“The way I saw it, school was always going to be there, but this opportunity to make money playing video games was not always going to be there,” he says.
Almost three years later, Lee is a pro League of Legends player, earning a salary that pays enough to cover rent, clothes, food and a couple luxuries, he says, though he declined to provide a figure. That’s in addition to the millions of dollars in prize money that his team, compLexity, is competing for at tournaments around the world.
I decided to quit the football team in August 1986, right before the start of the ninth grade. I was a little bigger than most boys my age, but smaller than most of the ones playing football. During one practice, so many of the freshmen tailbacks had gone out hurt that the coaches brought me over from practicing pass routes to the drill that had gotten them hurt in the first place, where the running back served as a kind of human tackling dummy for the junior-varsity linebacker. The quarterback would hand the runner a football, and he would almost immediately be slammed to the ground by an older, stronger boy.
During practice that summer I had established myself as the most inviting target for the JV. My survival instinct was irrepressible; when the moment of impact was at hand, I would automatically cringe and pull back, which only made it easier for my opponent to overpower me. This time, I went through the running-back drill against a perfectly nice but completely terrifying sophomore linebacker. He was sort of big and pretty fast, but the quality that set him apart was a lust for smashing his body into others. I haltingly stutter-stepped trying to take the unfamiliar handoff, and before I had even turned my head around, I was flat on the ground. One of the coaches shook his head, and said admiringly, “That’s the hardest hit I’ve ever seen.” Another, offering the confusion of cause with effect that is the hallmark of youth-football coaching tips, noted, “You stopped moving your feet.” It was true — this tends to happen when you’ve been knocked off them.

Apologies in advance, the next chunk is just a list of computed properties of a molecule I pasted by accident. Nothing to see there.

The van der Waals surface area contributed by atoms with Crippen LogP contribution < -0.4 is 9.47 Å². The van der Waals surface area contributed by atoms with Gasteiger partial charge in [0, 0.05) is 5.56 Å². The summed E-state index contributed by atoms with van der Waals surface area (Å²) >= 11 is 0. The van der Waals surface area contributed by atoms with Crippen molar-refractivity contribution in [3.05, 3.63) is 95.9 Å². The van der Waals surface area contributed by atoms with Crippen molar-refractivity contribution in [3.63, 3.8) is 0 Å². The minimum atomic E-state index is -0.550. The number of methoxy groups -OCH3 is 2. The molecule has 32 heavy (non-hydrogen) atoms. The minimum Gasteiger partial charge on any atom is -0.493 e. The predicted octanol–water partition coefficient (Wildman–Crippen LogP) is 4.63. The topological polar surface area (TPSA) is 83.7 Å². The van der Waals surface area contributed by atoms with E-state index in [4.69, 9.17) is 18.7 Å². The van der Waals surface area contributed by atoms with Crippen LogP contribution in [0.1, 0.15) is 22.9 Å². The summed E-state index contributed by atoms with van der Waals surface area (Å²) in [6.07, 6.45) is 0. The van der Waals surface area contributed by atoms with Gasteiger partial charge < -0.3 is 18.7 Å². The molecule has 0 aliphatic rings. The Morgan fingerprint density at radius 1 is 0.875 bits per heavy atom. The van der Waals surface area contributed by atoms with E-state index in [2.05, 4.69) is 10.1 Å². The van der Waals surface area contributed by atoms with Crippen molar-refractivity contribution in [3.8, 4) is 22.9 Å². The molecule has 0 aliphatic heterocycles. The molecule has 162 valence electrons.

I’ve always been the sort of person who loved to experiment, but I never expected that wearing the niqab would be something I’d try.
I felt conflicted before I began to wear it a few months ago. I am aware of the negative perceptions of the niqab, and thought it could change my life drastically. Would it be hard at university, where I study medical science? The majority of the students aren’t Muslim. I wondered whether I would have to be out of sight, out of mind, most of the time.
Would wearing the niqab disconnect me from the world? I hadn’t seen that in other women who wear the niqab or burqa, but considered the worst-case scenario. As it turned out, my fears were misplaced. It’s so much easier than I had thought, and didn’t change my life at all.
Respect and honour don’t come from being like others, or following what others follow – that’s why I put the niqab on. It’s my way of expressing obedience to my lord; it’s a command that I adhere to, through which I find my honour. It is not a garment of oppression, it is a garment that represents a timeless modesty that does not conform to society.